For this more modern approach, Ina Garten, or The Barefoot Contessa, is my favorite resource. She's a master proponent of making entertaining easy and enjoyable for both host and guest, and because of this, she offers enumerable recipes for cocktail parties, starters, and hors d'oeuvres that can be quickly yet elegantly prepared and served a room temperature - no fuss, no muss. Whenever I am faced with throwing together a party or bringing an elegant plate to someone else's affair (something I often find much more stressful), I start with the tried and true cheese (and sometimes meat) plate. I've shared some of Ina's composition principals below.
But first, here are some of my own:
- I like my cheese to be themed, French, American/Rustic, Spanish (One of my recent Spanish Plates below)
- Add elements that incorporate height and color - including a voluptuous bunch of grapes or a brightly colored pear or apple are great ways to do this. Don't forget something leafy or herbal. I like the look of Italian Parsley. I have a pet peeve about blank spaces on the plate. I prefer it to be completely filled unless of course you are going for a minimalist look.
- If you choose to slice, try to make each individual cheese should look uniform. Slicing cheese while still cold is a good way to achieve this look. Cubes are great as well. Soft cheeses like brie are best left whole, but I will usually start of the round by slicing off a few pieces.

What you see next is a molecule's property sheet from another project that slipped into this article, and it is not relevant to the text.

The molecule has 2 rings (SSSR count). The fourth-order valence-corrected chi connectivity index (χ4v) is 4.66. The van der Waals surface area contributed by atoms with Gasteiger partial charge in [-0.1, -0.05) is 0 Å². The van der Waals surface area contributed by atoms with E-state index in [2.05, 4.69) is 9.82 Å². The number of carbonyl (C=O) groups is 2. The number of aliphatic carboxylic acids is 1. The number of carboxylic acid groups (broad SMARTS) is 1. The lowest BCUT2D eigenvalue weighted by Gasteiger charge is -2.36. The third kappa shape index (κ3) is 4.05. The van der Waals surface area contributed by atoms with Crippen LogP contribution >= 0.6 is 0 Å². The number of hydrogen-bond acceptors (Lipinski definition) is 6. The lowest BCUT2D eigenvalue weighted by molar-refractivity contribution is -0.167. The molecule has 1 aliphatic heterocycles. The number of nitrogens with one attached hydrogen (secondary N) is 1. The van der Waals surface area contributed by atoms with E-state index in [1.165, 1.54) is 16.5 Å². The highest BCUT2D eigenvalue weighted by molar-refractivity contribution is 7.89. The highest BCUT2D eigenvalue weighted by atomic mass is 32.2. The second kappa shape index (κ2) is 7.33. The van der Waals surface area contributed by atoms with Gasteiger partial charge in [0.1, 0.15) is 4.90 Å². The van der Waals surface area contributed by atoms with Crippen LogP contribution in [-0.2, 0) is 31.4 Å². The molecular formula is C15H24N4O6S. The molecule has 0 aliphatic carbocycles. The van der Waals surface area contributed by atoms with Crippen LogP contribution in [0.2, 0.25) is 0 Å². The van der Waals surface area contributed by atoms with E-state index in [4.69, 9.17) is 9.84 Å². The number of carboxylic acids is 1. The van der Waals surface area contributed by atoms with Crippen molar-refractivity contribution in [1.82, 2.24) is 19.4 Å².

- Cheese can be pricey. I always choose at least one very "special" cheese, and if I am on a budget, mix it with more affordable yet still delicious options. As Ina will tell you, having a nice assortment of firm, and softer cheeses is optimal.
|Spanish Cheese and Meat Plate: Ibores, Roncal, Queso de Murcia (Drunken Goat), Serrano Ham, Grapes, Apple, Italian Parsley Garnish, Crusty Bread. Photo: Neurotic Kitchen|
And here are some of Ina's (Courtesy of Food Network):
"Assembling a stunning fruit and cheese platter requires no cooking. I follow a few key principles to be sure it looks festive and is easy for guests to help themselves. First, I choose an interesting assortment of cheeses—hard sharp cheeses, soft creamy ones, and pungent blue cheeses. I look for an interesting mix of flavors, textures, and colors." - Ina Garten
- For example: French Camembert, Le Chevrot (a sharp goat cheese), Rondin with herbs (a creamy goat cheese), and Montagnolo (a creamy blue cheese).
Go to the best cheese shop in town and ask the person at the counter which cheeses are ready to serve. Taste everything; they expect you to. We all know that the Brie may look terrific, but it can be underripe and tough or overripe and ammoniated. You want only the freshest cheeses that are perfectly ripened. Take them home, refrigerate them, and then bring them to room temperature a few hours before serving.
Second, be sure to have a platter or wooden board that is flat and large enough to hold the cheeses without crowding them. Arrange the cheeses with the cut sides facing out, and with several small cheese knives, maybe one for each type of cheese.
Third, to finish the platter, add sliced breads or crackers, and green leaves. I use either lemon or galax leaves, which you can get from your florist. If you have a garden, any large flat leaf like hydrangea looks beautiful, but be sure they aren't poisonous and are pesticide-free!
Overall, the simpler the design, the better the platter looks. Group each kind of cheese together and add one large bunch of green or red grapes in the center to create a visual focal point. Fill in the spaces with lots of crackers or small slices of bread.